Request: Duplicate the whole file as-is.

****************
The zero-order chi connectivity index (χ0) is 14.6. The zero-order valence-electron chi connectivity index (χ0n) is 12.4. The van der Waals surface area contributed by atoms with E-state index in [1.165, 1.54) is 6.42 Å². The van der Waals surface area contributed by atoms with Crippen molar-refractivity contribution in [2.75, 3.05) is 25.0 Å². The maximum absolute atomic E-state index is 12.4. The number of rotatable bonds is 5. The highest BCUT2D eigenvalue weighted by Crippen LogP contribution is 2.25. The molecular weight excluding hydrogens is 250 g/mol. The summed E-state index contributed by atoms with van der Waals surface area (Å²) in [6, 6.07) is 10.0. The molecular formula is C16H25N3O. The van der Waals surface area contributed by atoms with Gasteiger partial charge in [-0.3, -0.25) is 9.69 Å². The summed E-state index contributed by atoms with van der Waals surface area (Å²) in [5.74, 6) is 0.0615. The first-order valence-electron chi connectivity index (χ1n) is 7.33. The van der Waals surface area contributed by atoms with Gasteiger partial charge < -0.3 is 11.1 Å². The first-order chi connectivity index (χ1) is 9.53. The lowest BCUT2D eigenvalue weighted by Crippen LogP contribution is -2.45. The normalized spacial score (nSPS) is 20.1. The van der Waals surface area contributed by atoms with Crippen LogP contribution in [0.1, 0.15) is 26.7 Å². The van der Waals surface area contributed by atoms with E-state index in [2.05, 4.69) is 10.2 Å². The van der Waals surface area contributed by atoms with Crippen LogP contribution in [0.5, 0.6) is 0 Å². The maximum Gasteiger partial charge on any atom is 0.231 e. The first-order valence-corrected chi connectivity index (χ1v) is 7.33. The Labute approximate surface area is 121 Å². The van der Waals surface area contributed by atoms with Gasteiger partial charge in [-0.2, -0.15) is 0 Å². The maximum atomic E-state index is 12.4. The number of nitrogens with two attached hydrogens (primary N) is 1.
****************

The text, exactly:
The zero-order chi connectivity index (χ0) is 14.6. The zero-order valence-electron chi connectivity index (χ0n) is 12.4. The van der Waals surface area contributed by atoms with E-state index in [1.165, 1.54) is 6.42 Å². The van der Waals surface area contributed by atoms with Crippen molar-refractivity contribution in [2.75, 3.05) is 25.0 Å². The maximum absolute atomic E-state index is 12.4. The number of rotatable bonds is 5. The highest BCUT2D eigenvalue weighted by Crippen LogP contribution is 2.25. The molecular weight excluding hydrogens is 250 g/mol. The summed E-state index contributed by atoms with van der Waals surface area (Å²) in [6, 6.07) is 10.0. The molecular formula is C16H25N3O. The van der Waals surface area contributed by atoms with Gasteiger partial charge in [-0.3, -0.25) is 9.69 Å². The summed E-state index contributed by atoms with van der Waals surface area (Å²) in [5.74, 6) is 0.0615. The first-order valence-electron chi connectivity index (χ1n) is 7.33. The van der Waals surface area contributed by atoms with Gasteiger partial charge < -0.3 is 11.1 Å². The first-order chi connectivity index (χ1) is 9.53. The lowest BCUT2D eigenvalue weighted by Crippen LogP contribution is -2.45. The normalized spacial score (nSPS) is 20.1. The van der Waals surface area contributed by atoms with Crippen LogP contribution in [0.1, 0.15) is 26.7 Å². The van der Waals surface area contributed by atoms with E-state index in [2.05, 4.69) is 10.2 Å². The van der Waals surface area contributed by atoms with Crippen LogP contribution in [0.5, 0.6) is 0 Å². The maximum Gasteiger partial charge on any atom is 0.231 e. The first-order valence-corrected chi connectivity index (χ1v) is 7.33. The Labute approximate surface area is 121 Å². The van der Waals surface area contributed by atoms with Gasteiger partial charge in [-0.2, -0.15) is 0 Å². The maximum atomic E-state index is 12.4. The number of nitrogens with two attached hydrogens (primary N) is 1.